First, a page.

The past year or two has seen an incredible liberation for women
Fellow student Lylia Djellal, 19, points to the fact that sex education in school is “all about the mechanics of reproduction, nothing on the psychological, emotional aspect. We have lots of lessons about contraception, sexually transmitted diseases, all that, but things to do with consent, respect… not at all.” Farrès adds that “there’s so much social pressure. If a boy hasn’t had sex by a certain age, he’s a loser. If a girl’s done it too young, she’s a slut.”
Those judgments are just as likely to come from women as from men, in Farrès’s experience. “There’s not enough solidarity between women. They’re full of judgment, there’s a lot of jealousy.” Djellal agrees: “Maybe we have to learn to be kind and watch out for each other first, before we expect men to be kind to us.” I’m moved. I can only tell them I agree. I wonder if the jealousy and judgment among women they mention has any link with a history of relaxed attitudes to sexual fidelity, in which notions of loyalty and friendship must be stretched to breaking point. Even when a friendship weathers the tension, as with my friend’s parents in the Auvergne, I suspect that in reality such relationships owe their existence to an era when many women didn’t work and thus could not afford to leave their husbands, and divorce was extremely frowned upon in a country still largely bound by Catholic values.
Anne Karila-Danziger, 53, a Parisian family lawyer, is adamant there is no more acceptance of adultery in France than anywhere else. “There’s certainly more tolerance of people’s private lives, but I don’t see it as a tolerance of adultery, and I certainly don’t have the sense it reflects the way ordinary people live. I deal with divorce, so it’s true I see a specific demographic, but from what I see, French people are just as unhappy when their spouses cheat on them as people from any other country.”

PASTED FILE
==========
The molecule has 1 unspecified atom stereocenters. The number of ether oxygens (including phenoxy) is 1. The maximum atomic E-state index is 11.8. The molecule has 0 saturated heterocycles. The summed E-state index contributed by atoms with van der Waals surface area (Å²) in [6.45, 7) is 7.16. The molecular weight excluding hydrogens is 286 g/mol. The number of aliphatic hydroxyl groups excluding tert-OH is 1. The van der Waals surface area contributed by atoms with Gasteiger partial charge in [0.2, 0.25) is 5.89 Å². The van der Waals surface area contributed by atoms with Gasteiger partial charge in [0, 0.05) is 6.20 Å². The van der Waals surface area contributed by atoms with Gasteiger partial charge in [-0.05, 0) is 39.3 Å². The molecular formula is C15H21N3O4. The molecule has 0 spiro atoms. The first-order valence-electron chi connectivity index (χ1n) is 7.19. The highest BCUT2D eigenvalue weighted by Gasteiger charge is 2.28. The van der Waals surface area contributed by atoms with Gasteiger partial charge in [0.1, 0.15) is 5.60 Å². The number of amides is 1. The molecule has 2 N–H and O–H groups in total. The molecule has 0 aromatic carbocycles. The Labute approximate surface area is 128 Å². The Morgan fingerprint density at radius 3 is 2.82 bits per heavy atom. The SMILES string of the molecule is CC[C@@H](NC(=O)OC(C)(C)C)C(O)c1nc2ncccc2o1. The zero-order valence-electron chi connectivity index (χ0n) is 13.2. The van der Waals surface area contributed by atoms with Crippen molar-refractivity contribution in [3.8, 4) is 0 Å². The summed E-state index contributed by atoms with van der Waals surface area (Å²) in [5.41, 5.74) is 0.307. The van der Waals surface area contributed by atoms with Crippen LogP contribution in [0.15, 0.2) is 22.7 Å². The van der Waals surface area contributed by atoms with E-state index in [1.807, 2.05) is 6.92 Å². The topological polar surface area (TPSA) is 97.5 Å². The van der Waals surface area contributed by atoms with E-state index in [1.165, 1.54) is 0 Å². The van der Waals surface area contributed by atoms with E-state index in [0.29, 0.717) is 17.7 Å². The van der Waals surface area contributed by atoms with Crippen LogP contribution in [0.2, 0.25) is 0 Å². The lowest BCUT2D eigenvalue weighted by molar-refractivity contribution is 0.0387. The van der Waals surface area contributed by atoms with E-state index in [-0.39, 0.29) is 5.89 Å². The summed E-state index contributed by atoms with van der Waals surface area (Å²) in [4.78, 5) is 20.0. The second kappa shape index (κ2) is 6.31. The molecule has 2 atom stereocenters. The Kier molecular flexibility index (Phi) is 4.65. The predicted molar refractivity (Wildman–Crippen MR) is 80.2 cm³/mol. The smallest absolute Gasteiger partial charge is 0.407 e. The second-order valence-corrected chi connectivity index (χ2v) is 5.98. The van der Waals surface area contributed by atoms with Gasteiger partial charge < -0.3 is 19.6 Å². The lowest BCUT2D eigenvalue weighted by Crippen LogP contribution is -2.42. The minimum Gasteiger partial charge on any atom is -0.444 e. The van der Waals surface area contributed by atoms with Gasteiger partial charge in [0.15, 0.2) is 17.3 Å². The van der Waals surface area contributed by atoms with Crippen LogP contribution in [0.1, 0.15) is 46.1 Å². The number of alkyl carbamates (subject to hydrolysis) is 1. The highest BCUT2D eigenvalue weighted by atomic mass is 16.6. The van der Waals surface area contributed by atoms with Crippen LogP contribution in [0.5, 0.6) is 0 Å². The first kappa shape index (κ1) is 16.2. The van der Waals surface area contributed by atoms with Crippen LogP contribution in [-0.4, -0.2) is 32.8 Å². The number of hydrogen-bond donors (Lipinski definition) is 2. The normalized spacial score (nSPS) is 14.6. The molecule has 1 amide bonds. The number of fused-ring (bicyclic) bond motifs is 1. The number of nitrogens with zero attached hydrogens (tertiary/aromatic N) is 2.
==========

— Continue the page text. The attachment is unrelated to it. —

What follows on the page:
I ask if partouze (group sex) clubs – such as the ones disgraced former IMF head Dominique Strauss Kahn was known to frequent – are ever cited in the cases she deals with. “I think it came up in one dossier I dealt with, and we still talk about it because we thought it was so funny.”
While divorce rates have risen over the decades, domestic violence has reached epidemic proportions. Every three days, a woman is killed by her partner in France, one of the highest rates in Europe. Euriel Fierling, 44, a high school philosophy teacher in a working-class suburb east of Paris, grew up with parents who were both far-left activists. “That was the world I was brought up in, the radical feminist wave of the 1970s. But 50 years later, the rates of domestic violence, femicide and rape are sky high. Maybe it has something to do with the fact that the feminist movement of the 1970s was highly intellectual. It didn’t change anything in wider French society. Here we are, in 2020, talking about femicide. We never made it visible enough. How is that possible?